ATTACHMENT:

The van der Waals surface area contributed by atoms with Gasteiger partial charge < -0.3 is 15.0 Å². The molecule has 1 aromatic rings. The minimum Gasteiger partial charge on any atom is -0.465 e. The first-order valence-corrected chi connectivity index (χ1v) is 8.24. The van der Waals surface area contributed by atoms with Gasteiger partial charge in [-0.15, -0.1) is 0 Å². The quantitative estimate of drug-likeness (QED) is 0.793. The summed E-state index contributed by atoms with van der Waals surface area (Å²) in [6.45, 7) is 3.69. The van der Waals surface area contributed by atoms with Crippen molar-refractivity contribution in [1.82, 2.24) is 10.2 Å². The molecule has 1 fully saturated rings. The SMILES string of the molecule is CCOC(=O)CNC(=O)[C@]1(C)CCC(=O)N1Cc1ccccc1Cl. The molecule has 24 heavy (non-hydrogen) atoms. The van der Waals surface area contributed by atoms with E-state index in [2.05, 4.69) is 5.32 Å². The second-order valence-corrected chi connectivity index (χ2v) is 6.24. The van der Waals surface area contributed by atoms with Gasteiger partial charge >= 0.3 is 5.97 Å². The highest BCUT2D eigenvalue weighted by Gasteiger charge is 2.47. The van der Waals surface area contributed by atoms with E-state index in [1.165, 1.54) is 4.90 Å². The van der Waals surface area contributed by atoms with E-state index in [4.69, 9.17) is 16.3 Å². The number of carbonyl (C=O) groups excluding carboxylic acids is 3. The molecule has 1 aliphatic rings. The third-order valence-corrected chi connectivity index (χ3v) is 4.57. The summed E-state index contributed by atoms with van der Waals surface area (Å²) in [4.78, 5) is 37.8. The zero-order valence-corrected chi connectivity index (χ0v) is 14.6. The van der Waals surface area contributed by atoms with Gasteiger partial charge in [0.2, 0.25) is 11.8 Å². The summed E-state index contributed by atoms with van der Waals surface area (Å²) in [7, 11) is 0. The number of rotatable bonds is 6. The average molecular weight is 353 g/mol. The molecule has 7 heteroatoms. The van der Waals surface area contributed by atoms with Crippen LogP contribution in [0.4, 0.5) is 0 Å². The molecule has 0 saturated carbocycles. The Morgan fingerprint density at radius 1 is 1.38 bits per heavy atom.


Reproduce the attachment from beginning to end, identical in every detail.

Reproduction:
The van der Waals surface area contributed by atoms with Gasteiger partial charge < -0.3 is 15.0 Å². The molecule has 1 aromatic rings. The minimum Gasteiger partial charge on any atom is -0.465 e. The first-order valence-corrected chi connectivity index (χ1v) is 8.24. The van der Waals surface area contributed by atoms with Gasteiger partial charge in [-0.15, -0.1) is 0 Å². The quantitative estimate of drug-likeness (QED) is 0.793. The summed E-state index contributed by atoms with van der Waals surface area (Å²) in [6.45, 7) is 3.69. The van der Waals surface area contributed by atoms with Crippen molar-refractivity contribution in [1.82, 2.24) is 10.2 Å². The molecule has 1 fully saturated rings. The SMILES string of the molecule is CCOC(=O)CNC(=O)[C@]1(C)CCC(=O)N1Cc1ccccc1Cl. The molecule has 24 heavy (non-hydrogen) atoms. The van der Waals surface area contributed by atoms with E-state index in [2.05, 4.69) is 5.32 Å². The second-order valence-corrected chi connectivity index (χ2v) is 6.24. The van der Waals surface area contributed by atoms with Gasteiger partial charge >= 0.3 is 5.97 Å². The highest BCUT2D eigenvalue weighted by Gasteiger charge is 2.47. The van der Waals surface area contributed by atoms with E-state index in [1.165, 1.54) is 4.90 Å². The van der Waals surface area contributed by atoms with E-state index in [4.69, 9.17) is 16.3 Å². The number of carbonyl (C=O) groups excluding carboxylic acids is 3. The molecule has 1 aliphatic rings. The third-order valence-corrected chi connectivity index (χ3v) is 4.57. The summed E-state index contributed by atoms with van der Waals surface area (Å²) in [4.78, 5) is 37.8. The zero-order valence-corrected chi connectivity index (χ0v) is 14.6. The van der Waals surface area contributed by atoms with Gasteiger partial charge in [0.2, 0.25) is 11.8 Å². The summed E-state index contributed by atoms with van der Waals surface area (Å²) in [7, 11) is 0. The number of rotatable bonds is 6. The average molecular weight is 353 g/mol. The molecule has 7 heteroatoms. The van der Waals surface area contributed by atoms with Crippen LogP contribution in [0.4, 0.5) is 0 Å². The molecule has 0 saturated carbocycles. The Morgan fingerprint density at radius 1 is 1.38 bits per heavy atom.